One of the things in life I’ve come to be fairly attached to is correctness. Â When I’m wrong, I love it when people inform me that I’m wrong, as long as I am actually wrong and they can tell me why I am wrong. Â I mean, just yelling “You’re wrong!” over and over without explanation doesn’t help anyone. Â But when I post my thoughts here, if I’ve made an error, if I’ve got bad data, I want to know. Â I tend to do the same with other people. Â Most times when I post a comment on another blog it’s either to say “I agree!” or to point out somewhere that I feel they’ve made an error. Â Sometimes, even when I point things out that I think are wrong, it can turn out that I’m wrong.
Tami Baribeau works in the gaming industry, specifically the social gaming arena. Â I read her blog because I want more insight to that world and she provides it (she’s not the only one I read, to get all my info from one source would be wrongheaded). Â She posted a list of 10 reasons why Facebook Game wall posts are not spam. Â Reading her list, I felt that three of her points were in error, based on my experience, and posted a reply. Â It turns out that two of my points were addressed with changes in Facebook policy I was unaware of and so were not errors. Â In one case, however, I was correct and Tami acknowledged that. Â This is the sort of stuff I love.
Of course, on the Internet, this sort of discourse is rare. Â Well, rare-ish. Â I see it quite often, but only because I stop reading blogs where the authors just want to spew and don’t care about being correct. Â But it means I do filter a lot of blogs out. Â The main reason, I think, for this is many people still believe that the Internet is separate from “Real Life”. Â Even when they are in a forum where their real identities are well known, they act as if their online persona is different from themselves. Â It leads to a lot of waving off errors under the belief that “this doesn’t really matter… it’s only the Internet, it’s not Real Life.” Â And most often it is that they don’t care about the details. Â If you still agree with their main thrust argument, why should the facts and figures matter?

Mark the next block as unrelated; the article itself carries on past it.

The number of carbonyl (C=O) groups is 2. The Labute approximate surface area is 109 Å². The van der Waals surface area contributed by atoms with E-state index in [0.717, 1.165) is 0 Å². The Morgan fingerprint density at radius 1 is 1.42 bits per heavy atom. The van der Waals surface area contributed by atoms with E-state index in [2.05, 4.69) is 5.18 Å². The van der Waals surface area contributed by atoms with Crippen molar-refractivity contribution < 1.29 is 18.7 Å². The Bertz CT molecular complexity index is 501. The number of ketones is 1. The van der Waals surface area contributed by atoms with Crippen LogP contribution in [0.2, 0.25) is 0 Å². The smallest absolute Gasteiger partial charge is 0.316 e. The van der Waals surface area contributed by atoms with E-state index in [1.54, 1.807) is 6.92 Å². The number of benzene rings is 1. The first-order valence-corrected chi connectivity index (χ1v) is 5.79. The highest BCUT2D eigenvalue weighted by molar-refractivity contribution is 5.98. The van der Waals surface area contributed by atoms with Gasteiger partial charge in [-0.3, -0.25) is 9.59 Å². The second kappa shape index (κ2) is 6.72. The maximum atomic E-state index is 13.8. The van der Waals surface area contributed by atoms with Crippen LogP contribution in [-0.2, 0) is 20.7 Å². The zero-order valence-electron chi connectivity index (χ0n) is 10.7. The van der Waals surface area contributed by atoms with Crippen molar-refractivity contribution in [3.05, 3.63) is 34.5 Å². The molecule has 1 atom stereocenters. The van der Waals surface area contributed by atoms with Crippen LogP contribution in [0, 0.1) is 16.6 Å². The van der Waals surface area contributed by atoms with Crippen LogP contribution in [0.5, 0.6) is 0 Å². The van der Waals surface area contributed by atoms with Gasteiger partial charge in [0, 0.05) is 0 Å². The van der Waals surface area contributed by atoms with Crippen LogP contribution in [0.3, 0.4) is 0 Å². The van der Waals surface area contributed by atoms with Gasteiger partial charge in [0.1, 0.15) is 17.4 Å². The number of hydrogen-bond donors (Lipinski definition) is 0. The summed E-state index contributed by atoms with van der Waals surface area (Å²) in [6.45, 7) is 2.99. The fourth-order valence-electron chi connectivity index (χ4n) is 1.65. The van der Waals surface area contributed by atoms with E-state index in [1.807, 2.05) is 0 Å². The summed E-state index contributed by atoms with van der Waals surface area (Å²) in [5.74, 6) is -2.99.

If a politician were to give a speech and state “We need to bring our troops home from Iraq!” he would probably get a lot of support. Â It’s an idea that many people can get behind. Â If he were to follow that up with “We need to bring them home because thousands of our boys are dying every day! Â And thousands of woman and children are being cut down in the crossfire every day!” … well, both of those things are completely not correct. Â Yes, soldiers have died and are dying, and yes, civilians have been injured and killed because of the war there, but those numbers are just way way off. Â Thousands are not dying per day. Â For me, that politician would lose my support (unless his opponent was a raving loon who was insisting that we needed to leave Iraq now… so we could nuke it into oblivion). Â If I really wanted to support that politician, I’d write a letter, or even stand up right then and try to get a correction. Â Because worse than someone making an offhand error is someone fully believing that the error is true and correct. Â I’d want to know where that politician stood. Â Was it an honest mistake? or is it more than that?
Or maybe, just maybe, I’m wrong. Â If I am, I want to know. Â And I suppose that that is the main thrust of this post… owning mistakes. Â If I make one and it is pointed out to me, the very first thing I want to do is acknowledge that, and then either explain why this new information doesn’t change the point I am making or adjust my position based on the new data. Â But the acknowledgement is important to me. Â And it irks me when people don’t do that, when people just wave it off and don’t admit to having been mistaken.